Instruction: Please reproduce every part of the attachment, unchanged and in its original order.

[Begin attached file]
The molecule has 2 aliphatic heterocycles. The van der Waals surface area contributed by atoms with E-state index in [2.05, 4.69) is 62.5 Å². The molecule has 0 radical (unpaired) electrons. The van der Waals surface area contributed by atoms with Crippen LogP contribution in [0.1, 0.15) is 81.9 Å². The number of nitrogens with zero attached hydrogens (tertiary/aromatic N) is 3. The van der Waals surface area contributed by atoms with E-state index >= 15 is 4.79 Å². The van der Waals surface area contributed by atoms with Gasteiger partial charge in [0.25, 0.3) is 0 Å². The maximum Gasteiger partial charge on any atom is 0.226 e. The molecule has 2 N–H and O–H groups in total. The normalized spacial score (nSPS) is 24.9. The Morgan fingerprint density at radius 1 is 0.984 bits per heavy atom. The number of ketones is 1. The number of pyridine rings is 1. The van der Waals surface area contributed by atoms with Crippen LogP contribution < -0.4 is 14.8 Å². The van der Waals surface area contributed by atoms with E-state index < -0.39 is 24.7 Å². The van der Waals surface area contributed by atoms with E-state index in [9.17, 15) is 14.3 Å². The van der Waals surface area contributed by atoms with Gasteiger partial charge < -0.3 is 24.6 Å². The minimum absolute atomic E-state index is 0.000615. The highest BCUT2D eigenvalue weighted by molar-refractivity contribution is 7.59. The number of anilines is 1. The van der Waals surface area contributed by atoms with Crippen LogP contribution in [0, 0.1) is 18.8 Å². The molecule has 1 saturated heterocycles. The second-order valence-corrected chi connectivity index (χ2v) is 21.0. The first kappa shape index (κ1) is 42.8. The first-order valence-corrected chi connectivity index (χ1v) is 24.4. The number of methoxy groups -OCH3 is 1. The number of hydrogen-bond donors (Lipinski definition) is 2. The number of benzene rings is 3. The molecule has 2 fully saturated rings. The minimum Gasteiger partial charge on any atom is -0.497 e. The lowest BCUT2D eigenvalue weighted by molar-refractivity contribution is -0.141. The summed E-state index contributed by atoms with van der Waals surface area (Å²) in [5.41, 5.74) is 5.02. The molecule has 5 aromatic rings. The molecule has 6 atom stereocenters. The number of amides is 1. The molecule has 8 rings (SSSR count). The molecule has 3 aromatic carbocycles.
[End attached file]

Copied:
The molecule has 2 aliphatic heterocycles. The van der Waals surface area contributed by atoms with E-state index in [2.05, 4.69) is 62.5 Å². The molecule has 0 radical (unpaired) electrons. The van der Waals surface area contributed by atoms with Crippen LogP contribution in [0.1, 0.15) is 81.9 Å². The number of nitrogens with zero attached hydrogens (tertiary/aromatic N) is 3. The van der Waals surface area contributed by atoms with E-state index >= 15 is 4.79 Å². The van der Waals surface area contributed by atoms with Gasteiger partial charge in [0.25, 0.3) is 0 Å². The maximum Gasteiger partial charge on any atom is 0.226 e. The molecule has 2 N–H and O–H groups in total. The normalized spacial score (nSPS) is 24.9. The Morgan fingerprint density at radius 1 is 0.984 bits per heavy atom. The number of ketones is 1. The number of pyridine rings is 1. The van der Waals surface area contributed by atoms with Crippen LogP contribution < -0.4 is 14.8 Å². The van der Waals surface area contributed by atoms with E-state index < -0.39 is 24.7 Å². The van der Waals surface area contributed by atoms with E-state index in [9.17, 15) is 14.3 Å². The van der Waals surface area contributed by atoms with Gasteiger partial charge < -0.3 is 24.6 Å². The minimum absolute atomic E-state index is 0.000615. The highest BCUT2D eigenvalue weighted by molar-refractivity contribution is 7.59. The number of anilines is 1. The van der Waals surface area contributed by atoms with Crippen LogP contribution in [0, 0.1) is 18.8 Å². The molecule has 1 saturated heterocycles. The second-order valence-corrected chi connectivity index (χ2v) is 21.0. The first kappa shape index (κ1) is 42.8. The first-order valence-corrected chi connectivity index (χ1v) is 24.4. The number of methoxy groups -OCH3 is 1. The number of hydrogen-bond donors (Lipinski definition) is 2. The number of benzene rings is 3. The molecule has 2 fully saturated rings. The minimum Gasteiger partial charge on any atom is -0.497 e. The lowest BCUT2D eigenvalue weighted by molar-refractivity contribution is -0.141. The summed E-state index contributed by atoms with van der Waals surface area (Å²) in [5.41, 5.74) is 5.02. The molecule has 5 aromatic rings. The molecule has 6 atom stereocenters. The number of amides is 1. The molecule has 8 rings (SSSR count). The molecule has 3 aromatic carbocycles.